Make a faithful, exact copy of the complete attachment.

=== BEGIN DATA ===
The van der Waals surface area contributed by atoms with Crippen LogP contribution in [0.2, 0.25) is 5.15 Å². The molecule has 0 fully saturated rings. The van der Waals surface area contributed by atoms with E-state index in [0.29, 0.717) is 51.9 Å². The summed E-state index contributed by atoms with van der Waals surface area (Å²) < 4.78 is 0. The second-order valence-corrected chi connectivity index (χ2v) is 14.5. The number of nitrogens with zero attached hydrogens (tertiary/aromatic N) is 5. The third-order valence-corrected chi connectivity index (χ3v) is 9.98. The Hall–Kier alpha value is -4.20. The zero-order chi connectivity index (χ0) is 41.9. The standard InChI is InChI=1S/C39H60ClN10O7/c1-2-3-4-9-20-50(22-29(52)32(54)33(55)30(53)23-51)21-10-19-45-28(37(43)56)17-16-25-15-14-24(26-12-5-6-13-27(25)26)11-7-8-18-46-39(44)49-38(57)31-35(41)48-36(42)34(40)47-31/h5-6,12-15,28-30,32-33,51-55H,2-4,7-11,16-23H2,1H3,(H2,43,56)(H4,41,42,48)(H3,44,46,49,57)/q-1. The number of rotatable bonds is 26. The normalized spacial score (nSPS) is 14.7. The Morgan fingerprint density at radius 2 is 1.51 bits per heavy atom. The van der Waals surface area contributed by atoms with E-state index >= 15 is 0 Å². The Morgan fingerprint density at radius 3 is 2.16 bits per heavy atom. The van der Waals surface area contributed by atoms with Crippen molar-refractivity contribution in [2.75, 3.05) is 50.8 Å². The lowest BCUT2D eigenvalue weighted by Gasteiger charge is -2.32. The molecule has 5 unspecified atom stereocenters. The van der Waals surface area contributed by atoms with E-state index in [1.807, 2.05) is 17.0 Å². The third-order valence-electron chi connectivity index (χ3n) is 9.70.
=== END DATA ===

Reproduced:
The van der Waals surface area contributed by atoms with Crippen LogP contribution in [0.2, 0.25) is 5.15 Å². The molecule has 0 fully saturated rings. The van der Waals surface area contributed by atoms with E-state index in [0.29, 0.717) is 51.9 Å². The summed E-state index contributed by atoms with van der Waals surface area (Å²) < 4.78 is 0. The second-order valence-corrected chi connectivity index (χ2v) is 14.5. The number of nitrogens with zero attached hydrogens (tertiary/aromatic N) is 5. The third-order valence-corrected chi connectivity index (χ3v) is 9.98. The Hall–Kier alpha value is -4.20. The zero-order chi connectivity index (χ0) is 41.9. The standard InChI is InChI=1S/C39H60ClN10O7/c1-2-3-4-9-20-50(22-29(52)32(54)33(55)30(53)23-51)21-10-19-45-28(37(43)56)17-16-25-15-14-24(26-12-5-6-13-27(25)26)11-7-8-18-46-39(44)49-38(57)31-35(41)48-36(42)34(40)47-31/h5-6,12-15,28-30,32-33,51-55H,2-4,7-11,16-23H2,1H3,(H2,43,56)(H4,41,42,48)(H3,44,46,49,57)/q-1. The number of rotatable bonds is 26. The normalized spacial score (nSPS) is 14.7. The Morgan fingerprint density at radius 2 is 1.51 bits per heavy atom. The van der Waals surface area contributed by atoms with E-state index >= 15 is 0 Å². The Morgan fingerprint density at radius 3 is 2.16 bits per heavy atom. The van der Waals surface area contributed by atoms with Crippen molar-refractivity contribution in [2.75, 3.05) is 50.8 Å². The lowest BCUT2D eigenvalue weighted by Gasteiger charge is -2.32. The molecule has 5 unspecified atom stereocenters. The van der Waals surface area contributed by atoms with E-state index in [1.807, 2.05) is 17.0 Å². The third-order valence-electron chi connectivity index (χ3n) is 9.70.